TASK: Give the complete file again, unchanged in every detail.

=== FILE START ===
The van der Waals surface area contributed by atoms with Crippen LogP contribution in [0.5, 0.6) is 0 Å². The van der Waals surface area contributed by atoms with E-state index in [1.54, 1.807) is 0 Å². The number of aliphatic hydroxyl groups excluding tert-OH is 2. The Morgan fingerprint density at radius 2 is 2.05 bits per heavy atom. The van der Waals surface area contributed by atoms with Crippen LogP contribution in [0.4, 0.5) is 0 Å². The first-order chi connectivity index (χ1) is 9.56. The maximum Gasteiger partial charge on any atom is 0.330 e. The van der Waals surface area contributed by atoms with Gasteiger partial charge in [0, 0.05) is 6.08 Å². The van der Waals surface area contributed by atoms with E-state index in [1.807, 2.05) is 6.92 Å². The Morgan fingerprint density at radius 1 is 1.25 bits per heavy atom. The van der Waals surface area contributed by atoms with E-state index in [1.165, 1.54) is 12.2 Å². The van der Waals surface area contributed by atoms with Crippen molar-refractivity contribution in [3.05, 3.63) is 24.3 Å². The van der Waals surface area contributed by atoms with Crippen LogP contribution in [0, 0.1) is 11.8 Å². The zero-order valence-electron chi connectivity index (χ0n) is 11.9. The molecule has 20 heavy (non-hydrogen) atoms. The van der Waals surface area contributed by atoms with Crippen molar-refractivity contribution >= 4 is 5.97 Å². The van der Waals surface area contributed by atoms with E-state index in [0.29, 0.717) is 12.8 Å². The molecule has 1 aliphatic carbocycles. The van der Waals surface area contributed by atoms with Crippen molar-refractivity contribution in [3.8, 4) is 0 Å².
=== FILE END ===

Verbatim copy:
The van der Waals surface area contributed by atoms with Crippen LogP contribution in [0.5, 0.6) is 0 Å². The van der Waals surface area contributed by atoms with E-state index in [1.54, 1.807) is 0 Å². The number of aliphatic hydroxyl groups excluding tert-OH is 2. The Morgan fingerprint density at radius 2 is 2.05 bits per heavy atom. The van der Waals surface area contributed by atoms with Crippen LogP contribution in [0.4, 0.5) is 0 Å². The first-order chi connectivity index (χ1) is 9.56. The maximum Gasteiger partial charge on any atom is 0.330 e. The van der Waals surface area contributed by atoms with Gasteiger partial charge in [0, 0.05) is 6.08 Å². The van der Waals surface area contributed by atoms with E-state index in [1.807, 2.05) is 6.92 Å². The Morgan fingerprint density at radius 1 is 1.25 bits per heavy atom. The van der Waals surface area contributed by atoms with E-state index in [1.165, 1.54) is 12.2 Å². The van der Waals surface area contributed by atoms with Crippen molar-refractivity contribution in [3.05, 3.63) is 24.3 Å². The van der Waals surface area contributed by atoms with Crippen LogP contribution in [0, 0.1) is 11.8 Å². The zero-order valence-electron chi connectivity index (χ0n) is 11.9. The molecule has 20 heavy (non-hydrogen) atoms. The van der Waals surface area contributed by atoms with Crippen molar-refractivity contribution >= 4 is 5.97 Å². The van der Waals surface area contributed by atoms with E-state index in [0.29, 0.717) is 12.8 Å². The molecule has 1 aliphatic carbocycles. The van der Waals surface area contributed by atoms with Crippen molar-refractivity contribution in [3.8, 4) is 0 Å².